Management Practices For High Yielding Corn
Presented by Dr. Jason Kelley
Wheat and Feed Grains Extension Agronomist, University of Arkansas System Division of Agriculture
Fields trials were conducted in the Delta Region of Eastern Arkansas from 2013-2017 evaluating potential ways for producers to increase corn yields and overall profitability. Numerous inputs were evaluated including increasing plant populations, additional fertilizer, starter fertilizer, foliar fungicides, deep tillage, and micronutrients. Each input was evaluated individually and then all inputs combined together. The yield and economic results from these trials will be discussed.

Record Corn Yields - How Did That Happen?
Presented by Dr. Erick Larson
State Corn Specialist, Mississippi State University
Mid-South corn producers were generally blessed with favorable growing conditions which enhanced corn yields to record levels during 2017. Although we can't control seasonal environmental conditions, knowing what the crop needs to optimize its performance will definitely make you a better corn farmer and enhance your profitability in the future. Numerous factors will affect corn productivity and which are most limiting may vary from field to field as well as when they occur, so improving your ability to identify those which will impact your crop are critical. Some of the primary challenges we often face include multiple aspects of nutrient management, soil/water relations, and various facets of planting and stand establishment. Understanding how various factors interact with the crop, we will explore management options which offer potential to enhance corn productivity or reduce risk associated with environmental issues common in this region.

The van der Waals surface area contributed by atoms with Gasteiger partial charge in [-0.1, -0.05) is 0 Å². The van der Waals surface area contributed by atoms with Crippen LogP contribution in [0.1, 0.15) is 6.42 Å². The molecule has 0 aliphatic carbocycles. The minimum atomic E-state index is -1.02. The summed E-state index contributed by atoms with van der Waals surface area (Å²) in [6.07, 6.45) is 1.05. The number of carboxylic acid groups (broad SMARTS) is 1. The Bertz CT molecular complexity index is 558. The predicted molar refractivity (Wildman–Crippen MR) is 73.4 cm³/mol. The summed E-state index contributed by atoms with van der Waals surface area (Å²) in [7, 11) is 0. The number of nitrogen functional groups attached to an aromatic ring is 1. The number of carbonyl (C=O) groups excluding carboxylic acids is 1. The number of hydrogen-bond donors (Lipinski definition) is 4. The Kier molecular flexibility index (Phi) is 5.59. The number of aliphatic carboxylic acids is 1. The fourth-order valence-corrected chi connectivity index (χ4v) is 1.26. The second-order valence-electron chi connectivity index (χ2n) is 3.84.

Managing Foliar Diseases Of Corn In The Mid-South
Presented by Trey Price
Assistant Professor - Field Crop Pathology, LSU AgCenter - Macon Ridge Research Station
Corn may be affected by a number of foliar diseases throughout the growing season in the mid-south. Northern corn leaf blight and southern rust are annual concerns in the lower Mississippi River Valley, and the 2017 season was no exception. There are disease management options and strategies available for producers that may reduce the overall effect of diseases while preserving yields and maintaining economic sustainability.

Stine HP Corn Development
Presented by Kevin P Ryan
Regional Sales Agronomist, Stine Seed Company
More than 80 years of data indicate that higher yields are a direct result of more plants per acre, so Stine is creating hybrids that allow growers to push populations dramatically higher. These hybrids, which are shorter and narrower in stature, have the stalk strength and disease package to thrive in high populations. These new genetics, paired with narrower rows, will shape the future of corn production.

Conventional Corn Head Versus Stalk Master
Presented by Steve Skelton
Mississippi Farmer: 3,300 Acres Corn, Soybean
Skelton finds he can save time and money by using the Stalk Master corn head rather than the conventional. With Stalk Master, there are less passes across the field. He admits the unit is more expensive, but he has the figures that justify the purchase. He also will show slides of his four years of experience that justify the expense by difference in crop photos and tillage. He grew up on a farm and began farming on his own by raising cotton in 1977, then changed to corn and soybeans when the cotton market plunged. Skelton attended Mississippi Delta Community College and studied farm agriculture management.